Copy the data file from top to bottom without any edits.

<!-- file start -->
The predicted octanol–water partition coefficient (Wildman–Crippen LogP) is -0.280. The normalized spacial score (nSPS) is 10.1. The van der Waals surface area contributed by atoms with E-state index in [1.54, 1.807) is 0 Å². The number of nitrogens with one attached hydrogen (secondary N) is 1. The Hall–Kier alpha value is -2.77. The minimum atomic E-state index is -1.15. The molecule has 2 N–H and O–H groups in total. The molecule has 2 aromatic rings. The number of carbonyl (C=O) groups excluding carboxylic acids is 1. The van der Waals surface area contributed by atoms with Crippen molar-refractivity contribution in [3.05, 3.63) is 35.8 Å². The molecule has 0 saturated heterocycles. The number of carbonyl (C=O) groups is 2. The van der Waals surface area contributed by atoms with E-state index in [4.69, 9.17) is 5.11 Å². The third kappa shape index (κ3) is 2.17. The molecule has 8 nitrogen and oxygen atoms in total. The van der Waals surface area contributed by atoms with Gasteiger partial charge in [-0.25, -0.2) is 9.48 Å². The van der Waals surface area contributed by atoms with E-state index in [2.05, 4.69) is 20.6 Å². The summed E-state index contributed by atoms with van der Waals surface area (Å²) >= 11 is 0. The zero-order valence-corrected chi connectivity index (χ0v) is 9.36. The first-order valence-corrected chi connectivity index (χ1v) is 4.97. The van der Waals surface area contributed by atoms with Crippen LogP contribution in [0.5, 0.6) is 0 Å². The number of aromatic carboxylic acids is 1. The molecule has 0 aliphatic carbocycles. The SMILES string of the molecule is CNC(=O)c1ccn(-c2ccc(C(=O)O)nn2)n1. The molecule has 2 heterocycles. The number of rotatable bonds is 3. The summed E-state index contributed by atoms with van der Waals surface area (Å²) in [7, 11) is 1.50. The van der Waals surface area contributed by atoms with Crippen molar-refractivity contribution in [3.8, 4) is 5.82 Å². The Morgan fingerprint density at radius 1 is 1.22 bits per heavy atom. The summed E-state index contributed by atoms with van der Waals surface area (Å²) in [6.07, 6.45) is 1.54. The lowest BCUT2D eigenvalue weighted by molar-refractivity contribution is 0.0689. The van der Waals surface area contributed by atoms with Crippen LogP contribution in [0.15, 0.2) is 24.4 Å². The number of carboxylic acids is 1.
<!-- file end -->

The predicted octanol–water partition coefficient (Wildman–Crippen LogP) is -0.280. The normalized spacial score (nSPS) is 10.1. The van der Waals surface area contributed by atoms with E-state index in [1.54, 1.807) is 0 Å². The number of nitrogens with one attached hydrogen (secondary N) is 1. The Hall–Kier alpha value is -2.77. The minimum atomic E-state index is -1.15. The molecule has 2 N–H and O–H groups in total. The molecule has 2 aromatic rings. The number of carbonyl (C=O) groups excluding carboxylic acids is 1. The van der Waals surface area contributed by atoms with Crippen molar-refractivity contribution in [3.05, 3.63) is 35.8 Å². The molecule has 0 saturated heterocycles. The number of carbonyl (C=O) groups is 2. The van der Waals surface area contributed by atoms with E-state index in [4.69, 9.17) is 5.11 Å². The third kappa shape index (κ3) is 2.17. The molecule has 8 nitrogen and oxygen atoms in total. The van der Waals surface area contributed by atoms with Gasteiger partial charge in [-0.25, -0.2) is 9.48 Å². The van der Waals surface area contributed by atoms with E-state index in [2.05, 4.69) is 20.6 Å². The summed E-state index contributed by atoms with van der Waals surface area (Å²) >= 11 is 0. The zero-order valence-corrected chi connectivity index (χ0v) is 9.36. The first-order valence-corrected chi connectivity index (χ1v) is 4.97. The van der Waals surface area contributed by atoms with Crippen LogP contribution in [0.5, 0.6) is 0 Å². The number of aromatic carboxylic acids is 1. The molecule has 0 aliphatic carbocycles. The SMILES string of the molecule is CNC(=O)c1ccn(-c2ccc(C(=O)O)nn2)n1. The molecule has 2 heterocycles. The number of rotatable bonds is 3. The summed E-state index contributed by atoms with van der Waals surface area (Å²) in [7, 11) is 1.50. The van der Waals surface area contributed by atoms with Crippen molar-refractivity contribution in [3.8, 4) is 5.82 Å². The Morgan fingerprint density at radius 1 is 1.22 bits per heavy atom. The summed E-state index contributed by atoms with van der Waals surface area (Å²) in [6.07, 6.45) is 1.54. The lowest BCUT2D eigenvalue weighted by molar-refractivity contribution is 0.0689. The van der Waals surface area contributed by atoms with Crippen LogP contribution in [0.15, 0.2) is 24.4 Å². The number of carboxylic acids is 1.